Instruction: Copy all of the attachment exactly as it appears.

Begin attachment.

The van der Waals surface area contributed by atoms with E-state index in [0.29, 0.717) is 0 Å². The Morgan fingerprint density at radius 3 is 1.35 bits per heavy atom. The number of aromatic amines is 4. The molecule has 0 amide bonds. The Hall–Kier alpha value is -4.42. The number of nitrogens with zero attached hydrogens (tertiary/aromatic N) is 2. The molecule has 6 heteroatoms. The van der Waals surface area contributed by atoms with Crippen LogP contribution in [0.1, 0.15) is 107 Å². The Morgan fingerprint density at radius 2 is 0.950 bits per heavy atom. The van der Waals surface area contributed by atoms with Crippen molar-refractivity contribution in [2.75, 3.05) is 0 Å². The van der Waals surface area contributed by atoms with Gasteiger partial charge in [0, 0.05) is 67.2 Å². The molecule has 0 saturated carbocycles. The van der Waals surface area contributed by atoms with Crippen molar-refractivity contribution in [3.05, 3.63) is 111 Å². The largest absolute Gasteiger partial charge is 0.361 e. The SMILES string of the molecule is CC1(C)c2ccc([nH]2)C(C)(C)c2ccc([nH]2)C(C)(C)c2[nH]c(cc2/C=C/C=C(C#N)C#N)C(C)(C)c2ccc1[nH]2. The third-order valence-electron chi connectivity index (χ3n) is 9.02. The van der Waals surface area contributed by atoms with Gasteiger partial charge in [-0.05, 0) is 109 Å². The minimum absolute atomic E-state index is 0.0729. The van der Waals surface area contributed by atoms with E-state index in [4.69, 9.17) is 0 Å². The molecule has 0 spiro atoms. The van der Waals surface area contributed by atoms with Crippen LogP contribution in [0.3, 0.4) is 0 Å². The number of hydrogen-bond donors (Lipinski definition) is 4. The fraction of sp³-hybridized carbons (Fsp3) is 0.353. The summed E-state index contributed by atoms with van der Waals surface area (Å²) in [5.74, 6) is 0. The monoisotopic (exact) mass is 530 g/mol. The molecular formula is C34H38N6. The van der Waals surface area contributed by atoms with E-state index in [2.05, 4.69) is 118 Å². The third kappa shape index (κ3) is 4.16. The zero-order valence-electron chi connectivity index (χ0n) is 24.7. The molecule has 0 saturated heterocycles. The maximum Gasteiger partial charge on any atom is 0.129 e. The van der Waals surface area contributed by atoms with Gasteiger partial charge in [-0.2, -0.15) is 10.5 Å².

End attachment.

The van der Waals surface area contributed by atoms with E-state index in [0.29, 0.717) is 0 Å². The Morgan fingerprint density at radius 3 is 1.35 bits per heavy atom. The number of aromatic amines is 4. The molecule has 0 amide bonds. The Hall–Kier alpha value is -4.42. The number of nitrogens with zero attached hydrogens (tertiary/aromatic N) is 2. The molecule has 6 heteroatoms. The van der Waals surface area contributed by atoms with Crippen LogP contribution in [0.1, 0.15) is 107 Å². The Morgan fingerprint density at radius 2 is 0.950 bits per heavy atom. The van der Waals surface area contributed by atoms with Crippen molar-refractivity contribution in [2.75, 3.05) is 0 Å². The van der Waals surface area contributed by atoms with Gasteiger partial charge in [0, 0.05) is 67.2 Å². The molecule has 0 saturated carbocycles. The van der Waals surface area contributed by atoms with Crippen molar-refractivity contribution in [3.05, 3.63) is 111 Å². The largest absolute Gasteiger partial charge is 0.361 e. The SMILES string of the molecule is CC1(C)c2ccc([nH]2)C(C)(C)c2ccc([nH]2)C(C)(C)c2[nH]c(cc2/C=C/C=C(C#N)C#N)C(C)(C)c2ccc1[nH]2. The third-order valence-electron chi connectivity index (χ3n) is 9.02. The van der Waals surface area contributed by atoms with Gasteiger partial charge in [-0.05, 0) is 109 Å². The minimum absolute atomic E-state index is 0.0729. The van der Waals surface area contributed by atoms with E-state index in [4.69, 9.17) is 0 Å². The molecule has 0 spiro atoms. The van der Waals surface area contributed by atoms with Crippen LogP contribution in [0.3, 0.4) is 0 Å². The number of hydrogen-bond donors (Lipinski definition) is 4. The fraction of sp³-hybridized carbons (Fsp3) is 0.353. The summed E-state index contributed by atoms with van der Waals surface area (Å²) in [5.74, 6) is 0. The monoisotopic (exact) mass is 530 g/mol. The molecular formula is C34H38N6. The van der Waals surface area contributed by atoms with E-state index in [2.05, 4.69) is 118 Å². The third kappa shape index (κ3) is 4.16. The zero-order valence-electron chi connectivity index (χ0n) is 24.7. The molecule has 0 saturated heterocycles. The maximum Gasteiger partial charge on any atom is 0.129 e. The van der Waals surface area contributed by atoms with Gasteiger partial charge in [-0.2, -0.15) is 10.5 Å².